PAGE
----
Better Outcomes

Section
6. Ensure Media Acknowledgement of Environmental Context
Page
6.8

There are many books, websites and training courses on ‘dealing with the media’, and a good, straightforward and commonsense structure is that adopted by CP Communications – 5 great media training tips (publicrelationssydney.com.au) – and I will borrow their structure, and quote from their page, here (thank you CP Communications).

  1. Know What the Media Wants

“To be an effective communicator you need to know the techniques, tips and tricks to the trade. These include being prepared for questions, even the awkward, uncomfortable ones, organising your thoughts and knowing how to clearly convey the message. You need to understand the audience and the objective you want to achieve from the media coverage. Read some previous articles that the journalist has written so you are able to better understand their style.”

(Friends of the Earth [UK]. 2019)
The previous webpages of Section 6 have been devoted to establishing this vital, first step.

To summarise these pages, generalised media frames/angles and suggested responses can be presented in a table:

 

Perhaps the only thing to add to the table is to, if at all possible, try to establish a relationship, a rapport with a, or your, local reporter/journalist, so that trust can be developed and stories of more consequence published. Obviously, this is hard with the chaotic and unfair employment practices of so much of the modern media, denying any sort of job tenure or security to enable the getting to know of anyone, let alone an ‘environment reporter’, but most journalists are intelligent and interested people and will, at least in part, try to express this, despite the crushing yoke of so much of their industry.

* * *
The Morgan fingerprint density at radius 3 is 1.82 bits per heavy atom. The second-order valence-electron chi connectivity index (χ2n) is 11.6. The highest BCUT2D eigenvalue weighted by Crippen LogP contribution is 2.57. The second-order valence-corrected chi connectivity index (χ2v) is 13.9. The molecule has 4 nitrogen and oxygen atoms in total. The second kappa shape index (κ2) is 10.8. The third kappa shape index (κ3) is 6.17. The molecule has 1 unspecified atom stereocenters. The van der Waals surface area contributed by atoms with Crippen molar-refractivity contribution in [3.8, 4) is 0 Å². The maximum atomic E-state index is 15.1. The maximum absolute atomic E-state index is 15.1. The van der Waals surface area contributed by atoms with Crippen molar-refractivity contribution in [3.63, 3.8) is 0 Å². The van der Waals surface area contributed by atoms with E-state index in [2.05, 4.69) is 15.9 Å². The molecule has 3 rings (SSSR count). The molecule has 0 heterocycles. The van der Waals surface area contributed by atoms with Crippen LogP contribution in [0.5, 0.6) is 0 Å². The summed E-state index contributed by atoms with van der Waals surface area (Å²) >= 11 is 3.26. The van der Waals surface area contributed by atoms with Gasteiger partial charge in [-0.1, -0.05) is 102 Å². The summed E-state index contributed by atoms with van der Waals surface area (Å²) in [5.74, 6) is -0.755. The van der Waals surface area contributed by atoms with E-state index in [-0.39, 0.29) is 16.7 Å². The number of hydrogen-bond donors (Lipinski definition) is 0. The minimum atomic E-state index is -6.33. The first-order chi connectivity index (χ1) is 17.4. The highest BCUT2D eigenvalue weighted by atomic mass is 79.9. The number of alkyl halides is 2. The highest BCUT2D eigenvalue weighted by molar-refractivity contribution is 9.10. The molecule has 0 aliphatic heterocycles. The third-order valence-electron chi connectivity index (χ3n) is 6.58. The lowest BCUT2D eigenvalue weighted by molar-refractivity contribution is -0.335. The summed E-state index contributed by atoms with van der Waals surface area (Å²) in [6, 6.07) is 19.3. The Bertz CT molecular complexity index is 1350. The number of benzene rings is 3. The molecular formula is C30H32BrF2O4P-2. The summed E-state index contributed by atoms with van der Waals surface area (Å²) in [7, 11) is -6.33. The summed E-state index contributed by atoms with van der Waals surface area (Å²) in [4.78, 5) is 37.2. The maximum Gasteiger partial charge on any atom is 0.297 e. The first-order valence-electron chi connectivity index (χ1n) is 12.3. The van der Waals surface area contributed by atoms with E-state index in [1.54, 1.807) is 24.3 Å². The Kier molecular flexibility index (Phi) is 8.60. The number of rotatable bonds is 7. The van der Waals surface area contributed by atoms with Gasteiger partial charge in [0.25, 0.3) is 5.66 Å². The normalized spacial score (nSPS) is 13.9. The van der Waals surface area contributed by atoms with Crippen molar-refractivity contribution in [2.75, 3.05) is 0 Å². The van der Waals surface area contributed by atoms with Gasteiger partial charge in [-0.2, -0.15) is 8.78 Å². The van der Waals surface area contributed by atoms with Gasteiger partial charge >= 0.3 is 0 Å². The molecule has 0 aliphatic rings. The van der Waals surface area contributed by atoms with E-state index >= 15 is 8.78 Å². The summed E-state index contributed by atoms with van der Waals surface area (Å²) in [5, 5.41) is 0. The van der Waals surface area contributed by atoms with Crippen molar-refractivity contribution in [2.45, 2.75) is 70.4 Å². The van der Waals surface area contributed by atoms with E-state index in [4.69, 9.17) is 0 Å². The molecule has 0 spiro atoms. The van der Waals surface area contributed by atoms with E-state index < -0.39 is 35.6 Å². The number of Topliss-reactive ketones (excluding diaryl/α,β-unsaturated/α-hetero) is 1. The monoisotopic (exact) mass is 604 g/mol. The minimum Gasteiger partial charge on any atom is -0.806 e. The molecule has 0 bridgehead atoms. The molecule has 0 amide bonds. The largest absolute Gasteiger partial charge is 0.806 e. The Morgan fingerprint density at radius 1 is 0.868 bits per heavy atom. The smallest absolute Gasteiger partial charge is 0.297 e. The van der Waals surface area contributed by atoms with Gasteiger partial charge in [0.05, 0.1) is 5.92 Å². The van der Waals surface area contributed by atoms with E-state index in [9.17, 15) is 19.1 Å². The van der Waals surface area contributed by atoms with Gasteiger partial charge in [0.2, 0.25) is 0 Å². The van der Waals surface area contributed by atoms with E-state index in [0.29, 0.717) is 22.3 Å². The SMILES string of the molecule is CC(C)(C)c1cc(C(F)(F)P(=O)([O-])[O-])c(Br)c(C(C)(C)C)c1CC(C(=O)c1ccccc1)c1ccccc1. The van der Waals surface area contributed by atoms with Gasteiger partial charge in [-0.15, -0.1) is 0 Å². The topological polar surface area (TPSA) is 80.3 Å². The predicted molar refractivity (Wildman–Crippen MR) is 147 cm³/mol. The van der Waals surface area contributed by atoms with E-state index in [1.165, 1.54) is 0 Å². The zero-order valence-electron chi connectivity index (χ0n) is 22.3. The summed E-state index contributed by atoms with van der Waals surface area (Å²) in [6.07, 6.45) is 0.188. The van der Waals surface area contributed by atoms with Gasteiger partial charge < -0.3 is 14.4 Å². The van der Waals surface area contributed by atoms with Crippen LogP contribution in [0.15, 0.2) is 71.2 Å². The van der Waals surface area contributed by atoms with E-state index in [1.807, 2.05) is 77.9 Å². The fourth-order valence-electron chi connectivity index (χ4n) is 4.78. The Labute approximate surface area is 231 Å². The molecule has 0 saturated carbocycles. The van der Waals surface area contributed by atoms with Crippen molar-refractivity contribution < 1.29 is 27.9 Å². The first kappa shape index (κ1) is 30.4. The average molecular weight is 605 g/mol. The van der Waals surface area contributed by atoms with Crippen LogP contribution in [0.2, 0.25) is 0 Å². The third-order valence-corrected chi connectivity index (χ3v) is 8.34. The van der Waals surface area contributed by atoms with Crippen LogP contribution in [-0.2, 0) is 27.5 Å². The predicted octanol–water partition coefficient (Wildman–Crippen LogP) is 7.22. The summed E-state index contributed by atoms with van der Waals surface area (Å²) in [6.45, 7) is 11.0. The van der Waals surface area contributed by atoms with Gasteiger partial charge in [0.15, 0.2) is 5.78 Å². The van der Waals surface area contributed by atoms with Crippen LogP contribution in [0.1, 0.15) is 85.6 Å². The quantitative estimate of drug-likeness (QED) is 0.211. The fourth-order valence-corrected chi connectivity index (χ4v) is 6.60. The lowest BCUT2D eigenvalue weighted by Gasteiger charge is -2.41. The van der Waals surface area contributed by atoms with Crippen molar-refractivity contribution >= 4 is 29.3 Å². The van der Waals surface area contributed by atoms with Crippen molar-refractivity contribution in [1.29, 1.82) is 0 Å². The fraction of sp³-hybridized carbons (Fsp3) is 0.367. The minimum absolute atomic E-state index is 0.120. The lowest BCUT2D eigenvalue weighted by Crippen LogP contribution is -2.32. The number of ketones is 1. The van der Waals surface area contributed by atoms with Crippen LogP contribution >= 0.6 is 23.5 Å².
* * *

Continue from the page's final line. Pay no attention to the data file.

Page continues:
CP Communications highlight attention to identification of the audience, and one’s objective(s) (as well as the media’s). This seems obvious, but it is surprising how little this is done. To be honest, media communications is often quite poorly done by environmentalists and groups, and this basic preparation and identification of ‘what to say and to whom’, is ignored in a sort of naïve belief that ‘the issue will speak for itself’.

  1. Be Prepared

“Media training helps prepare you for challenging questions that the journalist could ask you at any time, it is important that you are prepared for any unexpected question that is thrown at you. There is no need to say “no comment” as you will look like you are hiding something, anticipate any difficult question that could be asked and plan an answer that won’t damage your reputation. There is also no need to repeat any negative question, just answer it briefly and move on.”

I think the last line is particularly helpful, and could be extended to questions too difficult or lengthy to deal with, as well. I was once asked on radio – most intelligently – when talking about cockatoo conservation in SW Victoria and SE South Australia, why certain species had gone down a certain evolutionary path and seemed more adaptable, while others had not and were more specialised and now in greater danger? Oh boy! Instead of acknowledging this as a most perceptive observation and saying we didn’t really know, and then moving back to ‘the message’, I fluffed around, clutched at straws, got muddled, and couldn’t recover the remainder of the interview. This was such a surprising question it could not be prepared for, but I should have been able to deal with it honestly and more skilfully in a general sense, regardless.

  1. Know Your Message